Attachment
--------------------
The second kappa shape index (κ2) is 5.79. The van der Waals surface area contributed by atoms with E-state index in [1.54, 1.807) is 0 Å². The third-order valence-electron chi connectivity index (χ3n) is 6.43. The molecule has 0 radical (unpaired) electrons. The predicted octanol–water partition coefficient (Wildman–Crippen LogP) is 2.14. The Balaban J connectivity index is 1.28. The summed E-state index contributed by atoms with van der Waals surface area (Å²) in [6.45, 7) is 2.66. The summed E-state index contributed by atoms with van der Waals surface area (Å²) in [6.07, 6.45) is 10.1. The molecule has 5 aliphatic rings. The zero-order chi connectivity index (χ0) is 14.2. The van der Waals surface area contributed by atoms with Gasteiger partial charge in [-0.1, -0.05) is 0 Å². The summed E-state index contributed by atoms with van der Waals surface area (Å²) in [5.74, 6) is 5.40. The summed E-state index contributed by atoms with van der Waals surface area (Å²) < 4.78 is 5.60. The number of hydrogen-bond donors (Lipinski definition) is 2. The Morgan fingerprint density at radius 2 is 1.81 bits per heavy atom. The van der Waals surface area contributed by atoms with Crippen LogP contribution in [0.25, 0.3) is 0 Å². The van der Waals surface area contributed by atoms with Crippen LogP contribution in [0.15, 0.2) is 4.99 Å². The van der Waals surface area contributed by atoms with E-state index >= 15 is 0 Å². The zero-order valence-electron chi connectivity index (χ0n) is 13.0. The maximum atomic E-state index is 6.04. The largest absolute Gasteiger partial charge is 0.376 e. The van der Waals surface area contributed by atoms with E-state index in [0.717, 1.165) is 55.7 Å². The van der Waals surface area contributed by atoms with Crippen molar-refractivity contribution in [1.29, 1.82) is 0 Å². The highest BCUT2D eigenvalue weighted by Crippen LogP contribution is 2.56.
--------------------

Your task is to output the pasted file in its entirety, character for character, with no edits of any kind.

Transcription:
The second kappa shape index (κ2) is 5.79. The van der Waals surface area contributed by atoms with E-state index in [1.54, 1.807) is 0 Å². The third-order valence-electron chi connectivity index (χ3n) is 6.43. The molecule has 0 radical (unpaired) electrons. The predicted octanol–water partition coefficient (Wildman–Crippen LogP) is 2.14. The Balaban J connectivity index is 1.28. The summed E-state index contributed by atoms with van der Waals surface area (Å²) in [6.45, 7) is 2.66. The summed E-state index contributed by atoms with van der Waals surface area (Å²) in [6.07, 6.45) is 10.1. The molecule has 5 aliphatic rings. The zero-order chi connectivity index (χ0) is 14.2. The van der Waals surface area contributed by atoms with Gasteiger partial charge in [-0.1, -0.05) is 0 Å². The summed E-state index contributed by atoms with van der Waals surface area (Å²) in [5.74, 6) is 5.40. The summed E-state index contributed by atoms with van der Waals surface area (Å²) < 4.78 is 5.60. The number of hydrogen-bond donors (Lipinski definition) is 2. The Morgan fingerprint density at radius 2 is 1.81 bits per heavy atom. The van der Waals surface area contributed by atoms with Crippen LogP contribution in [0.25, 0.3) is 0 Å². The van der Waals surface area contributed by atoms with Crippen LogP contribution in [0.15, 0.2) is 4.99 Å². The van der Waals surface area contributed by atoms with E-state index >= 15 is 0 Å². The zero-order valence-electron chi connectivity index (χ0n) is 13.0. The maximum atomic E-state index is 6.04. The largest absolute Gasteiger partial charge is 0.376 e. The van der Waals surface area contributed by atoms with E-state index in [0.717, 1.165) is 55.7 Å². The van der Waals surface area contributed by atoms with Crippen molar-refractivity contribution in [1.29, 1.82) is 0 Å². The highest BCUT2D eigenvalue weighted by Crippen LogP contribution is 2.56.